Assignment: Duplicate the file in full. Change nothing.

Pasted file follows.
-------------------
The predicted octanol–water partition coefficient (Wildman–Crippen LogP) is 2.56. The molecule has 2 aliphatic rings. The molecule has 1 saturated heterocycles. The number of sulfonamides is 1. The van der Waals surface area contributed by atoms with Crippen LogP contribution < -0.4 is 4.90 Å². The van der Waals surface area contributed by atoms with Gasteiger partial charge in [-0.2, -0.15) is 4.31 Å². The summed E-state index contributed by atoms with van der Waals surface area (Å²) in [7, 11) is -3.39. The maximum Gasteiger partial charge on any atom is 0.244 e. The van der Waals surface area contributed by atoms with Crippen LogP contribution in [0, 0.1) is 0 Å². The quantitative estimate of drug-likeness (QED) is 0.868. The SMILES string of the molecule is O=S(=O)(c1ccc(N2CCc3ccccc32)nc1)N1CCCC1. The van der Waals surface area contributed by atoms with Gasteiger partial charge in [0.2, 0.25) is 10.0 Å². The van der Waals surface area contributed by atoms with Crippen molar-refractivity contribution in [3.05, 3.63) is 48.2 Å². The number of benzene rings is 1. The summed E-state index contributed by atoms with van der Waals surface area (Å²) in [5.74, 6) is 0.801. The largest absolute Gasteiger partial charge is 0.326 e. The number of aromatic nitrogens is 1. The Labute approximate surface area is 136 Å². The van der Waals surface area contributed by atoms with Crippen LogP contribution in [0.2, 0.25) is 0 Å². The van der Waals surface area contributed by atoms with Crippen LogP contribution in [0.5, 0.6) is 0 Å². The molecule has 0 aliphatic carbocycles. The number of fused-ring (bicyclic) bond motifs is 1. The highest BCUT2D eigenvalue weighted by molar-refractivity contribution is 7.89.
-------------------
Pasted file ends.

The predicted octanol–water partition coefficient (Wildman–Crippen LogP) is 2.56. The molecule has 2 aliphatic rings. The molecule has 1 saturated heterocycles. The number of sulfonamides is 1. The van der Waals surface area contributed by atoms with Crippen LogP contribution < -0.4 is 4.90 Å². The van der Waals surface area contributed by atoms with Gasteiger partial charge in [-0.2, -0.15) is 4.31 Å². The summed E-state index contributed by atoms with van der Waals surface area (Å²) in [7, 11) is -3.39. The maximum Gasteiger partial charge on any atom is 0.244 e. The van der Waals surface area contributed by atoms with Crippen LogP contribution in [0, 0.1) is 0 Å². The quantitative estimate of drug-likeness (QED) is 0.868. The SMILES string of the molecule is O=S(=O)(c1ccc(N2CCc3ccccc32)nc1)N1CCCC1. The van der Waals surface area contributed by atoms with Gasteiger partial charge in [0.2, 0.25) is 10.0 Å². The van der Waals surface area contributed by atoms with Crippen molar-refractivity contribution in [3.05, 3.63) is 48.2 Å². The number of benzene rings is 1. The summed E-state index contributed by atoms with van der Waals surface area (Å²) in [5.74, 6) is 0.801. The largest absolute Gasteiger partial charge is 0.326 e. The number of aromatic nitrogens is 1. The Labute approximate surface area is 136 Å². The van der Waals surface area contributed by atoms with Crippen LogP contribution in [0.2, 0.25) is 0 Å². The van der Waals surface area contributed by atoms with Crippen LogP contribution in [0.5, 0.6) is 0 Å². The molecule has 0 aliphatic carbocycles. The number of fused-ring (bicyclic) bond motifs is 1. The highest BCUT2D eigenvalue weighted by molar-refractivity contribution is 7.89.